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The Cambridge History of English and American Literature in 18 Volumes (1907–21).
Volume IV. Prose and Poetry: Sir Thomas North to Michael Drayton.

I. The Origins of English Drama

§ 11. Importance of the Corpus Christi Festival

But, as is shown in a subsequent chapter, it was not long before the strongest impulse ever given in a contrary direction by the church was imparted by pope Urban IV’s institution of the great Roman Catholic festival of Corpus Christi. It does not appear that this pope, who, at the foundation of the feast, granted a “pardon” for a certain number of days to all who attended certain parts of the divine service performed on it, took any note of the representation of religious plays; the “pardon” mentioned in the proclamation for Whitsun plays at Chester, and attributed to “Clement then bishop of Rome,” together with the concomitant excommunication of whosoever should interfere with the performance of the said plays, is supposed to have been issued by Clement VI, i. e. about a generation later than the confirmation of the institution of Corpus Christi. As is shown below, the Corpus Christi processions of trading-companies in England very soon developed into the performance by them of religious plays; but what in the present connection it is desired to establish is the fact that the redintegratio amoris between church and stage due to the popularity of Corpus Christi long endured, though exposed to many interruptions and rebuffs from high quarters. The friars, above all, as it would seem, the Minorites, were active in fostering an agency of religious excitement which the older and more aristocratic orders were probably less disposed to look upon with favour.

The further development of the relations between the church and the drama is examined at length elsewhere. No religious plays preserved to us from this early period are known with certainty to have been written by secular priests or monks for performance by themselves or their pupils. Possibly some of the extant isolated mysteries may have had clerical authors, but we lack any knowledge on the subject. There is, however, no reason for supposing that these clerical or monastic plays for popular audiences differed very largely from the plays written for lay performers by which, to all intents and purposes, they were superseded, or into which they were absorbed—more especially as there seems every reason to believe that of these latter a large proportion were, at least in the earlier part of the period, written by monks. Nor can it be at all confidently asserted that the comic element was less freely cultivated in clerical than in lay plays, and that the friars were likely to exercise much self-restraint when desirous of tickling the palates of their audiences. In general, though an attentive study will prove capable of marking not a few distinctive characteristics in particular religious plays or in groups of them, of which the variance is due to difference of time or place, it is by no means surprising that an essentially popular growth, not at all intended to satisfy more elevated or refined tastes, still less to secure to its products a place in literature, should have altered but little in the course of several centuries. In nothing are the illiterate more conservative than in their amusements; and in this instance it could not be in the interests of the purveyors, whether clerical or lay, to move far out of the beaten track.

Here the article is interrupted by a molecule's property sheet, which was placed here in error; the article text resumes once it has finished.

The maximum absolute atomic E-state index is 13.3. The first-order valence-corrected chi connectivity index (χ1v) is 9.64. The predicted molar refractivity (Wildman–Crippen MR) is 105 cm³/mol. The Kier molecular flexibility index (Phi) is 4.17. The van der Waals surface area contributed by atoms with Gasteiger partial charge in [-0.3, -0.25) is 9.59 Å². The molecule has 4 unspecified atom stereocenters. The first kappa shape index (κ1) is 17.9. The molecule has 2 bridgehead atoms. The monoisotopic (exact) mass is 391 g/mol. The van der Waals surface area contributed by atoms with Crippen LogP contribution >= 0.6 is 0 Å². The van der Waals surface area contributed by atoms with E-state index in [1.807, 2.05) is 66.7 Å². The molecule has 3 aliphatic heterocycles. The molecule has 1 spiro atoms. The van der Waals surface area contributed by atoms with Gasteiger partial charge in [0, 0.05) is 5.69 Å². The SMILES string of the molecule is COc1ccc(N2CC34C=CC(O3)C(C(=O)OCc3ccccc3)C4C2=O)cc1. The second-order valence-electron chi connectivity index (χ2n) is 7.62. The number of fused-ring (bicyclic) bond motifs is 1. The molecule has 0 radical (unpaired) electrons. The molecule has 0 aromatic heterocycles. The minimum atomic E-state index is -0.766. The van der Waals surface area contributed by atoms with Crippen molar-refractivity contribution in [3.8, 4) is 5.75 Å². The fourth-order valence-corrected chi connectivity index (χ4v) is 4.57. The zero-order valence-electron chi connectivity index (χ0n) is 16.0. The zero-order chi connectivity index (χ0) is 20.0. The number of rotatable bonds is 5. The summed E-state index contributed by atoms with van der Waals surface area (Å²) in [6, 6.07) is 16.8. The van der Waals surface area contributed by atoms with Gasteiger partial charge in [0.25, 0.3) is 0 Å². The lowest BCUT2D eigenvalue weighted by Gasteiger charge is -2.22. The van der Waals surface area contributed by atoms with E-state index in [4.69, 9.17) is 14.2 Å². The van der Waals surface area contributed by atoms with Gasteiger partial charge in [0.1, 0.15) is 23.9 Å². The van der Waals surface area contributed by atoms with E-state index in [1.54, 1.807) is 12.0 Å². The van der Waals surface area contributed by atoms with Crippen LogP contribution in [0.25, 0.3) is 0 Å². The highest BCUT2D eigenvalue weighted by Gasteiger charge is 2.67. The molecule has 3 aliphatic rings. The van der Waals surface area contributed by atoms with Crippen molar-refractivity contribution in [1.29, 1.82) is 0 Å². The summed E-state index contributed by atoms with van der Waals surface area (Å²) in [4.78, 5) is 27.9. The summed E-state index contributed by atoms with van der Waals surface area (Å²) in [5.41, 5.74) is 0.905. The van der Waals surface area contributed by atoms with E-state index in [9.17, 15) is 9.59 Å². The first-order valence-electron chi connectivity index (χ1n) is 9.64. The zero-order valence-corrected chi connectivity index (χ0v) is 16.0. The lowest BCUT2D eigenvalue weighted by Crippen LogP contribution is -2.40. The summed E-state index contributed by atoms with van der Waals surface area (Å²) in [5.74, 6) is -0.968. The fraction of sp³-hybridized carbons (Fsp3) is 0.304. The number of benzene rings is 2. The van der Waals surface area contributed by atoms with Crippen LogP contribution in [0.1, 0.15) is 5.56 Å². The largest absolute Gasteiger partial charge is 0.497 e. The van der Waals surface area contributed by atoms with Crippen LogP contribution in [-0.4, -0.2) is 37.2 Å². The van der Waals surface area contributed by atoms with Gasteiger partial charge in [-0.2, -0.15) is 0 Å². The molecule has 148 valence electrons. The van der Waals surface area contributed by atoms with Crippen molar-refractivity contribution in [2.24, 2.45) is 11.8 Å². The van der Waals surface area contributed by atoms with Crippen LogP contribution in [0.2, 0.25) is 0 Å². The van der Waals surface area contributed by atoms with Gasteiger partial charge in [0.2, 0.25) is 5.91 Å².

It will be shown in our next chapter by what steps the religious drama in England had passed out of the hands of the church into those of lay performers in town or gild, who, in ever increasing numbers, were found desirous of gratifying their aspirations by the practice of an art in which few think themselves incapable of excelling. By the fifteenth century the process was complete, and a considerable literature of religious drama was in existence, although, from the nature of the case, every part of it was to be subjected to more or less continuous revision and extension.

Of English religious plays, under their threefold designation of mysteries—a name not in use in England, but convenient as designating plays mainly founded upon the biblical narrative—miracles or saints’ plays, and moralities, a full account will be found in the third chapter of the present volume; the question of the relative antiquity of particular extant English plays (The Harrowing of Hell, dating from the middle of the thirteenth century, not being yet to be accounted a play proper) will be there discussed, and special attention will, of course, be given to those cycles of plays, following the chronological order of biblical events, which, though not absolutely peculiar to our literature, are by no other possessed in several complete examples. It will be shown what was the relation of these plays to others of the same species in foreign literatures, and in French more especially, and from what sources besides Holy Writ, apocryphal, apocalyptic, or legendary, they at times derive the incidents or the colouring of their action. Thus, the basis of most of the Christmas plays is not the Scriptural, but the apocryphal, narrative. The most evident source of the episodes of Joseph of Arimathea, The Harrowing of Hell, and The Coming of Antichrist, is the Latin Gospel of Nicodemus. The influence of Cursor Mundi, extant in a large number of MSS., is particularly strong in the York Plays, and to this source, and to the Legenda Aurea of Voragine and similar sources, are largely due the traditions which are reproduced in the English religious plays, and which have little or no basis in the Scriptural narrative. Such are the conception of the hierarchy of the angelic orders, the developed story of the fall of Lucifer, and the legends of the Oil of Mercy and the Holy Rood-Tree.